On 22 June, after the ruling Nepal Communist Party (NCP) introduced its revised Citizenship Bill to Parliament, there has been vigorous debate among journalists, activists, and politicians using social media platforms to put forth opposite points of view on the law.
Many are outraged that the bill discriminates against women, and brought to the surface systemic sexism prevalent in the country. Others, including some female politicians from the Nepal Communist Party (NCP), have used the nationalism argument against making it easier for foreign men marrying Nepali women.
The Citizenship Bill is now in Parliament, and could be debated in the House if it is included in the workplan. The revised bill now grants foreign females naturalised citizenship through their Nepali husbands, but only after they spend a minimum of seven years within the country. There is no mention of foreign men marrying Nepalis.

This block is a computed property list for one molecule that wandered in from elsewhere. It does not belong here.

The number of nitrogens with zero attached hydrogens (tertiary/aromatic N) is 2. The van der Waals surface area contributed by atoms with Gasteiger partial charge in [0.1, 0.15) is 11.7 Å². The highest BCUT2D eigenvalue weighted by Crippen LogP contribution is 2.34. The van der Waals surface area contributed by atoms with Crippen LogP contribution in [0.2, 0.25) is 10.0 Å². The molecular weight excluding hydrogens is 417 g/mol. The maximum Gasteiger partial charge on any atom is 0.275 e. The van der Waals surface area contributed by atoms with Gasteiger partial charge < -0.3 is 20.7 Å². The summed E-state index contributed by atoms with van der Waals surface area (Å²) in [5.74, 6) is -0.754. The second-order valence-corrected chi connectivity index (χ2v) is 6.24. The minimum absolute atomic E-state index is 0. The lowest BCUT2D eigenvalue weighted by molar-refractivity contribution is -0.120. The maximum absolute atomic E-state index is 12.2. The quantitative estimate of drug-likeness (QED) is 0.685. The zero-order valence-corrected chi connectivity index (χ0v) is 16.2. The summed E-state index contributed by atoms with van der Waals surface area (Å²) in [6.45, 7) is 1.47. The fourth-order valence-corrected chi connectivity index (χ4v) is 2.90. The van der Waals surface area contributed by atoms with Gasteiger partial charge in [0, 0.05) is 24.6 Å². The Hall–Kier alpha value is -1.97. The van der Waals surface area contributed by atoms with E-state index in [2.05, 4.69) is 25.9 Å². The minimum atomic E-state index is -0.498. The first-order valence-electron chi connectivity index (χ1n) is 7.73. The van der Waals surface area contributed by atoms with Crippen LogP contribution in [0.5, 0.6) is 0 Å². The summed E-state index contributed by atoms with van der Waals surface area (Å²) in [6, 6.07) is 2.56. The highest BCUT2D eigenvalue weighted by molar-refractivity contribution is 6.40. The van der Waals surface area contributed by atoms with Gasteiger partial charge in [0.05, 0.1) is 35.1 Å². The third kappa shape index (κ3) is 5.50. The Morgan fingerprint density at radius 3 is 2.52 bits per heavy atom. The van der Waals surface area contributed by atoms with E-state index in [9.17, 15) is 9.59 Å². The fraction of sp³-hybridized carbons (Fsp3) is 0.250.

The draft revision was met with public outrage, not because of its seven-year-ruling, which is similar to India’s, but because it failed to grant Nepali females the right to similarly extend their citizenship to foreign husbands.
Nepali women on social media shared stories of transnational marriages that had forced them to lose own their nationality.
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